It is known that the water on Earth is rising due to global warming. But scientists now believe they have a more accurate picture of how high global sea levels are.
The Antarctic Ice Sheet and the Greenland Ice Sheet, the two largest sources of ice melt, contain about 99% of the fresh water on Earth.
In the worst case scenario, meltwater from the Antarctic Ice Sheet to the south and the Greenland Ice Sheet to the north will add another 4.6 feet (1.4 meters) to sea levels by 2150, according to a new study.
While this may be of concern, it does not take into account other sources of sea level rise, such as ice caps and floating ice platforms, which have also melted.
Researchers say global mean sea levels have risen by about 7.8 inches (20 centimeters) over the past century, a trend likely to accelerate with global warming.
The new study was led by Jun Young Park of Busan National University in South Korea and Fabian Schlosser of the University of Hawaii.
“Because most of the world’s population lives near coasts, it is important to provide accurate predictions of future global and regional sea level trends,” the researchers say in their paper published in Nature Communications.
Our results show that estimates of future sea level rise depend primarily on complex interactions between ice sheets, icebergs, the ocean and the atmosphere.
The new study focused on water coming from melting ice sheets — vast stretches of land covered in ice over 19,000 square miles (those below are called ice sheets). The ice sheets are very lumpy – the Antarctic layer is about 1.9 miles thick – but previous studies have shown that both are losing mass due to climate change as air and ocean waters warm.
While the melting of ice from the two ice sheets is not the only cause of sea level rise, they are thought to be the biggest sources.
Others include ice caps and floating ice platforms, as well as thermal expansion, Earth runoff, and more.
For the new study, experts ran climate simulations based on state-of-the-art socio-economic shared pathways (SSPs).
These simulation scenarios from the Intergovernmental Panel on Climate Change (IPCC) show different ways the world is changing and are often used by researchers.
The five scenarios range from SSP1-1.9, in which carbon dioxide emissions are “very low” and go to zero by around 2050, to the frightening worst-case scenario SSP5-8.5, in which greenhouse gas emissions triple by 2075.
The researchers found that if SSP5-8.5 occurs, the contribution of just two ice sheets to global sea level rise would be 4.6 feet (1.4 meters) by 2150.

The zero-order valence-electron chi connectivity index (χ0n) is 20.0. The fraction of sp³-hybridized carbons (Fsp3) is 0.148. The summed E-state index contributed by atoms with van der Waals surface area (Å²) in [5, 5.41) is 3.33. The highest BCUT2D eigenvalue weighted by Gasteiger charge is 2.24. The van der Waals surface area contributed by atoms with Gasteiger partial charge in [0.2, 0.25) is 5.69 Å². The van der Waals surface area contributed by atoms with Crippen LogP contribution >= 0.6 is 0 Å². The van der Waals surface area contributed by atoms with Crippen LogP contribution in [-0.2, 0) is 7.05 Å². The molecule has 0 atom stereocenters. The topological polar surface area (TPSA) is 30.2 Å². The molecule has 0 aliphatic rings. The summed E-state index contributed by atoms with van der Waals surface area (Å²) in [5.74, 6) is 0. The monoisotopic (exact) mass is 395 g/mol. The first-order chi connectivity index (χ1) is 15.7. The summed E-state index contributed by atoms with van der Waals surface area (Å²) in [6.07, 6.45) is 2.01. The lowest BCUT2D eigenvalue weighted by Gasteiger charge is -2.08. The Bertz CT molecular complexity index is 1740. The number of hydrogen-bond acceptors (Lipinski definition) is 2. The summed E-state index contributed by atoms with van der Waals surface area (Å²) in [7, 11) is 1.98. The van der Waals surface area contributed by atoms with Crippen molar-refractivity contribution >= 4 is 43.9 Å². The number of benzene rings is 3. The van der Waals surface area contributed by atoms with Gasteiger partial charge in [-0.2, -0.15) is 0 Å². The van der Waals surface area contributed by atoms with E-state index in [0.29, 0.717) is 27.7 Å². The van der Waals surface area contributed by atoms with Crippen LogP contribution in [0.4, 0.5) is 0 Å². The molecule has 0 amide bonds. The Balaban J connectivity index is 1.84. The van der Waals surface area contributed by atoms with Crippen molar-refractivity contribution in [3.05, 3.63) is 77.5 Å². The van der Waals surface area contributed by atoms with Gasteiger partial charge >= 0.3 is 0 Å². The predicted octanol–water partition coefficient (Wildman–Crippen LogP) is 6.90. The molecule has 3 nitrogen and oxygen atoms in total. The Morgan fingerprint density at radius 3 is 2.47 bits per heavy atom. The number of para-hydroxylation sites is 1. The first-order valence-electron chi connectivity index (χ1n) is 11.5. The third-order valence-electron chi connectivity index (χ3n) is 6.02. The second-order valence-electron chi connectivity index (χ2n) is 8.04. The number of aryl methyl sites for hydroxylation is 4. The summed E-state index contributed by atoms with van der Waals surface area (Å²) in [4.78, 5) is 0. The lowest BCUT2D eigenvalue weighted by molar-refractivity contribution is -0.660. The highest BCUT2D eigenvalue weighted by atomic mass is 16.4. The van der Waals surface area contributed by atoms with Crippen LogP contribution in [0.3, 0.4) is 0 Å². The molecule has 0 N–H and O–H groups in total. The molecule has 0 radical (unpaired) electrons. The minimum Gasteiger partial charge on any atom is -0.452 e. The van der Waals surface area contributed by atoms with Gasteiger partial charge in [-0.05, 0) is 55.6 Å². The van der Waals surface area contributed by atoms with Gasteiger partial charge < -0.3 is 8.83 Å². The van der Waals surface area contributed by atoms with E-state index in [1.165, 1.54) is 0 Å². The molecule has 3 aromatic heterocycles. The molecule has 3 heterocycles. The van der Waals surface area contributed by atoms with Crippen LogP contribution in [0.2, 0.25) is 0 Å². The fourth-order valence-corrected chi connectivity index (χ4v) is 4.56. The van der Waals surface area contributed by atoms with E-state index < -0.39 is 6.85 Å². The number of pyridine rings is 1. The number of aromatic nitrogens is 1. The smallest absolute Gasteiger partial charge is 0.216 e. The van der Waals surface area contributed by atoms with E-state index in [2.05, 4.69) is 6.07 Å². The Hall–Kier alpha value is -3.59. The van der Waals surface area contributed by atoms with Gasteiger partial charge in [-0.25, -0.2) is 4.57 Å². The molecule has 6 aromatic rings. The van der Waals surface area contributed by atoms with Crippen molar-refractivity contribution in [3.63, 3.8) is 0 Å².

In the other two SSP scenarios, sea level rise was less significant – 0.6 feet (0.2 meters) for SSP1 and 4.6 feet (1.4 meters) by 2150.
Unfortunately, researchers have found that limiting global warming to 3.6 degrees Fahrenheit (2 degrees Celsius) above pre-industrial levels — a key goal of the Paris Agreement — is not enough to slow the pace of global sea level rise.
Achieving this goal will not prevent the irreversible loss of large areas of the western Antarctic ice sheet, which is smaller in mass than its eastern counterpart.
Another group of experts have already warned that the melting of the West Antarctic ice sheet could lead to a 10-foot rise in global sea levels.
A new study warns that only by limiting the rise in global temperatures to below 3.2 degrees Fahrenheit (1.8 degrees Celsius) compared to pre-industrial levels by the end of this century can accelerated sea level rise be prevented.
The researchers say their study explains “the complex interactions between ice sheets, icebergs, oceans and the atmosphere” in ways that other studies haven’t done before and are therefore more subtle.
At present, the Antarctic ice sheet’s response to global warming provides the “greatest uncertainty” in estimating future sea levels, they say.
Finding more meltwater on Earth’s ice sheets will be key to understanding the risks associated with “catastrophic” climate events, says Dr. Robin Smith of the University of Reading’s National Center for Atmospheric Science. While more work is needed to reduce the uncertainty in such projections, this study clearly shows the importance of taking immediate action to reduce anthropogenic greenhouse gas emissions as quickly as possible to mitigate the risks associated with the loss of large ice sheets.
Source: Daily Mail